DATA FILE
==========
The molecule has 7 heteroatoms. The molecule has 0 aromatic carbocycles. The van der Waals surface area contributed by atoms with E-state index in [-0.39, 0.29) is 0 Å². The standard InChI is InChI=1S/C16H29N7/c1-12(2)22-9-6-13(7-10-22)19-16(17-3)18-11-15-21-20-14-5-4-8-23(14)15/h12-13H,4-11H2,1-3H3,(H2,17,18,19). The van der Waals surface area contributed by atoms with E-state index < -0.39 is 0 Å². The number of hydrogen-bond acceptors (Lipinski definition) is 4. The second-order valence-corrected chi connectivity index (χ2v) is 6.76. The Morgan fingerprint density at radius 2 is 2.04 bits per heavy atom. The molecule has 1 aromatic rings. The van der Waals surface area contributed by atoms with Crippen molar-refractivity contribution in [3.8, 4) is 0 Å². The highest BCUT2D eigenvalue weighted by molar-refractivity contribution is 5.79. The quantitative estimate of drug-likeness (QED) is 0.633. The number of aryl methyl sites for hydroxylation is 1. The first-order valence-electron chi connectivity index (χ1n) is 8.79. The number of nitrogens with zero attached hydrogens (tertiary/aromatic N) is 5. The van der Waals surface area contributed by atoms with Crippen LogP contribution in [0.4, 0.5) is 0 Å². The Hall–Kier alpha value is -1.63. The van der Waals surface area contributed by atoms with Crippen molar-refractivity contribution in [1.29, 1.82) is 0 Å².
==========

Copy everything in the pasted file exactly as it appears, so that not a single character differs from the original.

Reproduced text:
The molecule has 7 heteroatoms. The molecule has 0 aromatic carbocycles. The van der Waals surface area contributed by atoms with E-state index in [-0.39, 0.29) is 0 Å². The standard InChI is InChI=1S/C16H29N7/c1-12(2)22-9-6-13(7-10-22)19-16(17-3)18-11-15-21-20-14-5-4-8-23(14)15/h12-13H,4-11H2,1-3H3,(H2,17,18,19). The van der Waals surface area contributed by atoms with E-state index < -0.39 is 0 Å². The number of hydrogen-bond acceptors (Lipinski definition) is 4. The second-order valence-corrected chi connectivity index (χ2v) is 6.76. The Morgan fingerprint density at radius 2 is 2.04 bits per heavy atom. The molecule has 1 aromatic rings. The van der Waals surface area contributed by atoms with Crippen molar-refractivity contribution in [3.8, 4) is 0 Å². The highest BCUT2D eigenvalue weighted by molar-refractivity contribution is 5.79. The quantitative estimate of drug-likeness (QED) is 0.633. The number of aryl methyl sites for hydroxylation is 1. The first-order valence-electron chi connectivity index (χ1n) is 8.79. The number of nitrogens with zero attached hydrogens (tertiary/aromatic N) is 5. The van der Waals surface area contributed by atoms with Crippen LogP contribution in [0.4, 0.5) is 0 Å². The Hall–Kier alpha value is -1.63. The van der Waals surface area contributed by atoms with Crippen molar-refractivity contribution in [1.29, 1.82) is 0 Å².